The Money-Saving Grocery Shopping Tip That Changed My Life

Faced with the challenge of cooking like a foodie on a budget, I learned how to plan my meals so that no good food (or money) goes to waste.


Easy “make once, eat twice” meal ideas

Cooking a good meal is always the highlight of my day. But coming up with a budget to satisfy my curiosity of cooking like a foodie was tough. In a similar situation? Follow these money-saving tips from frugal grocery shoppers. Luckily, I had an “a-ha” moment that helped balance out my love of food without breaking the bank.

Here’s the trick: Repurpose leftover ingredients from each meal to remix into flavorful new recipes. You’ll find yourself able to stretch the ingredients you have on hand and resist spending the extra cash on expensive proteins or fixin’s.

Here’s how I do it:

Each week I plan a menu of five meals using some of these tips for fast, easy dinners. I start with Sunday, when I like to make a big dinner with a hearty meat choice and a lot of vegetables. From there, I figure out how I can use the leftover ingredients from each recipe. Then I piece together other big-batch recipes that will help me get to a total of ten meals for breakfast, lunch, or dinner.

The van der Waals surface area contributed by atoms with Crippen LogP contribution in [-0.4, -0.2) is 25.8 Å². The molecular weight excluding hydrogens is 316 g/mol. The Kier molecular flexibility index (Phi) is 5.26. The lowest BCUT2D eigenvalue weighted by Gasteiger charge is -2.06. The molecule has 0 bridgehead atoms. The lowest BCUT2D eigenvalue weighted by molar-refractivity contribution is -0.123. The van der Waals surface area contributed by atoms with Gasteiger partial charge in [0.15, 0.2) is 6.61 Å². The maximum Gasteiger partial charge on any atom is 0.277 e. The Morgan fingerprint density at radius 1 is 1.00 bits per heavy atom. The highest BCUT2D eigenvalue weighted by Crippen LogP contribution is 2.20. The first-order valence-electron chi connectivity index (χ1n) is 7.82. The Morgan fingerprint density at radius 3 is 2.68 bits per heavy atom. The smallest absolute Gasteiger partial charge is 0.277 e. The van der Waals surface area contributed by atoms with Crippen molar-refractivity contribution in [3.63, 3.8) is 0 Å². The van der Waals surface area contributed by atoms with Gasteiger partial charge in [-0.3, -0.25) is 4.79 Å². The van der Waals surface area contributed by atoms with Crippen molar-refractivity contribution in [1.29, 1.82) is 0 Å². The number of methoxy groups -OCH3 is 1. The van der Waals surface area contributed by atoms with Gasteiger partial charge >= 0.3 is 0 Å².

1. Big roast dinners

One of my all-time favorites is a heavenly citrus ham you can use in a noodle bake for a quick-to-the-table option.

2. Rice-based recipes

Rice-based recipes are a staple that works beautifully with this meal-planning method, too. I like to cook up a whole lot of rice as a side dish to this Cashew Chicken and Ginger recipe and store about four cups in the refrigerator. Two days later, I’ll use the cold rice to make a fried rice dish.

3. Sensational sides

If you buy green beans, peppers, onion, mushrooms, broccoli, squash or spinach as side dishes to other meals, store the excess in the refrigerator until you’re ready to make the frittata for a perfect Sunday morning breakfast.

Go with ingredients you love, and you won’t mind using them twice. This method also introduces more variety than doubling a recipe and freezing it would—which definitely keeps the fun in cooking.

Taste of Home
Originally Published on Taste of Home